Texas Hold ‘Em by Phil Hellmuth (THEPH from this point forward) lets you play Texas Hold ‘Em poker anywhere you carry your cell phone. The game is playable on a large variety of phones from CellularOne, Verizon Wireless, and a handful of other carriers. I used a Motorola V810 phone, with service from Verizon, for my tests of the game.
For those of you who have not had the chance to see him in person or on TV, Phil Hellmuth is a great player to watch. He’s not just a solid player (he won his first WSOP championship at age 24), but he brings a lot of… personality to the table as well. When I first heard Phil was lending his persona to a cell phone-based poker game, I was quite surprised by it. Hopefully he won’t have the same bad luck the sports pros get when they hit the covers of the EA Sports games (if you don’t know what I’m talking about, to keep it short, many of the players who end up on the box covers of EA Sports’ great video games tend to get injured in their next season – weird, but there is quite a bit of coincidental truth to it).
The first gameplay mode of THEPH lets you play solo against some virtual opponents. Solo play consists of four modes: limit hold ’em, pot limit play, no limit play, and “Play Phil No-Limit” mode. The first three work as expected, and the fourth is a fun twist on a computer-driven no limit hold’em game: it comes with a very aggressive computer player. I didn’t quite figure out the formula, but basically the “Phil” player had a strong tendency to check-raise, or put in massive raises on the turn or river. Between me and Phil, we muscled out the other computer characters time and time again. It reminded me of Doyle Brunson’s comment about how he could win most ‘home games’ without ever looking at his cards.
The multiplayer mode worked extremely smoothly, much to my delight. Once you select a type of game (limit, no-limit, etc), you simply browse a list of tables by number of players, select a table, and go. The gameplay was quite fast, fast enough that the action resembled a real poker game. Not only that, there were a lot of people playing, so there was never a delay in waiting for a game. The multiplayer system has some well-designed features for finding your friends or inviting new players to the game. Also, a “Find Phil” option lets you play with Phil Hellmuth himself, but alas, he was not around to point out the massive flaws in my game.
While I can’t say the solo play mode was a competent technical “trainer”, it was definitely fun, and something I’d continue to play from time to time. I did find myself trying to make sure I was always doing better than “virtual Hellmuth”, and had some satisfaction picturing him tilt on a lucky draw here and there.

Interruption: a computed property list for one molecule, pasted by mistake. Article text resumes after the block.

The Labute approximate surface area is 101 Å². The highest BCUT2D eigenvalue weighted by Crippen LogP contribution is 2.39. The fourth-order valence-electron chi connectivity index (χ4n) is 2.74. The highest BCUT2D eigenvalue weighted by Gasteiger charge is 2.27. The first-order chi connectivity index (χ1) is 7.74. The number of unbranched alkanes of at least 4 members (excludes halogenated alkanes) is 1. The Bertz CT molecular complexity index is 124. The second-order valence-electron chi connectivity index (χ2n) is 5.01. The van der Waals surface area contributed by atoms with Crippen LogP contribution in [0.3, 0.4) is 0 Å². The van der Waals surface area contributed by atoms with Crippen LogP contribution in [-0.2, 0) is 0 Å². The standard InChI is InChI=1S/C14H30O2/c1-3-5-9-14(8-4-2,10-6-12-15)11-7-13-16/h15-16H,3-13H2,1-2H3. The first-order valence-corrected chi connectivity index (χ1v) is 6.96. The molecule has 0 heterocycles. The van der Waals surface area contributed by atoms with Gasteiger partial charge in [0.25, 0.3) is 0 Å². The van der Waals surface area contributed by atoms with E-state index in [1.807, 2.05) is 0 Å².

For THEPH’s multiplayer mode, it was definitely a good experience, and if I had no airtime considerations, I think I’d end up playing a decent amount. It was just… fun! I found it especially rewarding when I made the Top 10 list on the company’s Web site – a huge perk (although some cash would be nice).
If I have to point out a downside to the game, I was a bit disappointed with a few aspects of the GUI. Most important, the game never made it clear as to how much it was to call the current bet – if I looked away for even a moment, I’d often be completely unaware as to whether I was calling a big blind or an all-in. Huge problem, but easily fixable. Some other irritations included not knowing who had bet, and a poorly implemented timeout for betting. Again, all fixable issues, and only the first one was a major obstacle for the game.
The other problem I had with the game was related to my connection. Maybe it was the phone I was using. Maybe it was Verizon. Maybe it was the game. I have no idea, but my phone kept getting disconnected from the network. Normally this would be a showstopper in my books, but the programmers at Summus were clearly aware this could happen. When the phone disconnected, a few seconds later the game would cause it to reconnect, and the gameplay continued without missing a beat. Nice recovery to a potentially disastrous situation.
For $2.99/mo, there are very few games or applications available today on cell phones that are a better value than this one. Unless, of course, you intensely dislike poker (in which case, I am impressed you’ve read this far). It’s definitely a better use of your money than downloading another ringtone by Chingy, Usher, or Outkast. Trust me on that one.